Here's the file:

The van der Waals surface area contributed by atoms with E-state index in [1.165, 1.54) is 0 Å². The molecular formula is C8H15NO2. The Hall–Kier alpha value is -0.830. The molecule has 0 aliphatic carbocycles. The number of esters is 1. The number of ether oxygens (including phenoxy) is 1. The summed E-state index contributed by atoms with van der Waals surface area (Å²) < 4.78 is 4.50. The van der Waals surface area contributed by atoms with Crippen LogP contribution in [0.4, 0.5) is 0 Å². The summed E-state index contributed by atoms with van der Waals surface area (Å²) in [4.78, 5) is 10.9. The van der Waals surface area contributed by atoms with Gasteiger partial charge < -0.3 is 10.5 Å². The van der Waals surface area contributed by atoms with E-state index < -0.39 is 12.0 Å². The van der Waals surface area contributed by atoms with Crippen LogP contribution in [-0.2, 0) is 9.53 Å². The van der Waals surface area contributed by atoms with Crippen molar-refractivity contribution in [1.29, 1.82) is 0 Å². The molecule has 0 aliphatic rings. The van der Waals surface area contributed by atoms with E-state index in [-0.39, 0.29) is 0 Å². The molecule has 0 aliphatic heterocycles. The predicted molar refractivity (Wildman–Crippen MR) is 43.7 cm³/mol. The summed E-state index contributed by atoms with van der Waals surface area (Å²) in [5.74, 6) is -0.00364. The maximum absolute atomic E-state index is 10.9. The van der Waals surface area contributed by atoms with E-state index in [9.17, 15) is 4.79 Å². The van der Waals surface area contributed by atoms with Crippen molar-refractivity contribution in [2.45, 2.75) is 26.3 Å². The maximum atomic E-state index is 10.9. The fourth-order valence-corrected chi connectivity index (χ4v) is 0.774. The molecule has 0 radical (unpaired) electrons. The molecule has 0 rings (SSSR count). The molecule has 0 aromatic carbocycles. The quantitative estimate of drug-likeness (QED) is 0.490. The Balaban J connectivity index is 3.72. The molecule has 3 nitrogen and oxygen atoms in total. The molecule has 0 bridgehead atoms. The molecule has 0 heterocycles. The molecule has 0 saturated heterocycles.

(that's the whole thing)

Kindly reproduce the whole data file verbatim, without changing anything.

The van der Waals surface area contributed by atoms with E-state index in [1.165, 1.54) is 0 Å². The molecular formula is C8H15NO2. The Hall–Kier alpha value is -0.830. The molecule has 0 aliphatic carbocycles. The number of esters is 1. The number of ether oxygens (including phenoxy) is 1. The summed E-state index contributed by atoms with van der Waals surface area (Å²) < 4.78 is 4.50. The van der Waals surface area contributed by atoms with Crippen LogP contribution in [0.4, 0.5) is 0 Å². The summed E-state index contributed by atoms with van der Waals surface area (Å²) in [4.78, 5) is 10.9. The van der Waals surface area contributed by atoms with Gasteiger partial charge < -0.3 is 10.5 Å². The van der Waals surface area contributed by atoms with E-state index < -0.39 is 12.0 Å². The van der Waals surface area contributed by atoms with Crippen LogP contribution in [-0.2, 0) is 9.53 Å². The van der Waals surface area contributed by atoms with Crippen molar-refractivity contribution in [1.29, 1.82) is 0 Å². The molecule has 0 aliphatic rings. The van der Waals surface area contributed by atoms with E-state index in [-0.39, 0.29) is 0 Å². The molecule has 0 aliphatic heterocycles. The predicted molar refractivity (Wildman–Crippen MR) is 43.7 cm³/mol. The summed E-state index contributed by atoms with van der Waals surface area (Å²) in [5.74, 6) is -0.00364. The maximum absolute atomic E-state index is 10.9. The van der Waals surface area contributed by atoms with E-state index in [9.17, 15) is 4.79 Å². The van der Waals surface area contributed by atoms with Crippen molar-refractivity contribution in [2.45, 2.75) is 26.3 Å². The maximum atomic E-state index is 10.9. The fourth-order valence-corrected chi connectivity index (χ4v) is 0.774. The molecule has 0 radical (unpaired) electrons. The molecule has 0 rings (SSSR count). The molecule has 0 aromatic carbocycles. The quantitative estimate of drug-likeness (QED) is 0.490. The Balaban J connectivity index is 3.72. The molecule has 3 nitrogen and oxygen atoms in total. The molecule has 0 bridgehead atoms. The molecule has 0 heterocycles. The molecule has 0 saturated heterocycles.